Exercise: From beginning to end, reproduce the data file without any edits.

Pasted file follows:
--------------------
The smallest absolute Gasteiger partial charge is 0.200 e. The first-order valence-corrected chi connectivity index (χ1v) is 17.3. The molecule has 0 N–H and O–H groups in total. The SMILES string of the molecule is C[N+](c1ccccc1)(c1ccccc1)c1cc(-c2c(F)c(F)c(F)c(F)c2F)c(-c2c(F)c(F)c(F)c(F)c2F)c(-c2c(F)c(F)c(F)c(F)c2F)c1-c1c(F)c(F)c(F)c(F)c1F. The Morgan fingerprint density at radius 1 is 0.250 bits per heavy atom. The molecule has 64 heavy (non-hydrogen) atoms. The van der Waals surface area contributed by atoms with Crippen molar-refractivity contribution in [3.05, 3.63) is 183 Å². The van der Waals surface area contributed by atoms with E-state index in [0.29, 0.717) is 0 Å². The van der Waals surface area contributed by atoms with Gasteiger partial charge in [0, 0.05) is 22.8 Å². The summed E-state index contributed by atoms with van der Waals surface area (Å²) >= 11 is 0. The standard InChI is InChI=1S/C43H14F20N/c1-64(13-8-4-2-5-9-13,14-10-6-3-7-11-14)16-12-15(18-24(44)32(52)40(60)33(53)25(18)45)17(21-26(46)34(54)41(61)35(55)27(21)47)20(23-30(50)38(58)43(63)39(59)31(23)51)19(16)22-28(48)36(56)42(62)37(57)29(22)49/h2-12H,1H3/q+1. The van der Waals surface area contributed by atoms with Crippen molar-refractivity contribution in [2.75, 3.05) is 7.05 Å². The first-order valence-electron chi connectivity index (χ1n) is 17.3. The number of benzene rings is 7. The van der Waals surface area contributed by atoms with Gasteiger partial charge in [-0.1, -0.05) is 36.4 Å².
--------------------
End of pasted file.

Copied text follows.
The smallest absolute Gasteiger partial charge is 0.200 e. The first-order valence-corrected chi connectivity index (χ1v) is 17.3. The molecule has 0 N–H and O–H groups in total. The SMILES string of the molecule is C[N+](c1ccccc1)(c1ccccc1)c1cc(-c2c(F)c(F)c(F)c(F)c2F)c(-c2c(F)c(F)c(F)c(F)c2F)c(-c2c(F)c(F)c(F)c(F)c2F)c1-c1c(F)c(F)c(F)c(F)c1F. The Morgan fingerprint density at radius 1 is 0.250 bits per heavy atom. The molecule has 64 heavy (non-hydrogen) atoms. The van der Waals surface area contributed by atoms with Crippen molar-refractivity contribution in [3.05, 3.63) is 183 Å². The van der Waals surface area contributed by atoms with E-state index in [0.29, 0.717) is 0 Å². The van der Waals surface area contributed by atoms with Gasteiger partial charge in [0, 0.05) is 22.8 Å². The summed E-state index contributed by atoms with van der Waals surface area (Å²) >= 11 is 0. The standard InChI is InChI=1S/C43H14F20N/c1-64(13-8-4-2-5-9-13,14-10-6-3-7-11-14)16-12-15(18-24(44)32(52)40(60)33(53)25(18)45)17(21-26(46)34(54)41(61)35(55)27(21)47)20(23-30(50)38(58)43(63)39(59)31(23)51)19(16)22-28(48)36(56)42(62)37(57)29(22)49/h2-12H,1H3/q+1. The van der Waals surface area contributed by atoms with Crippen molar-refractivity contribution in [2.75, 3.05) is 7.05 Å². The first-order valence-electron chi connectivity index (χ1n) is 17.3. The number of benzene rings is 7. The van der Waals surface area contributed by atoms with Gasteiger partial charge in [-0.1, -0.05) is 36.4 Å².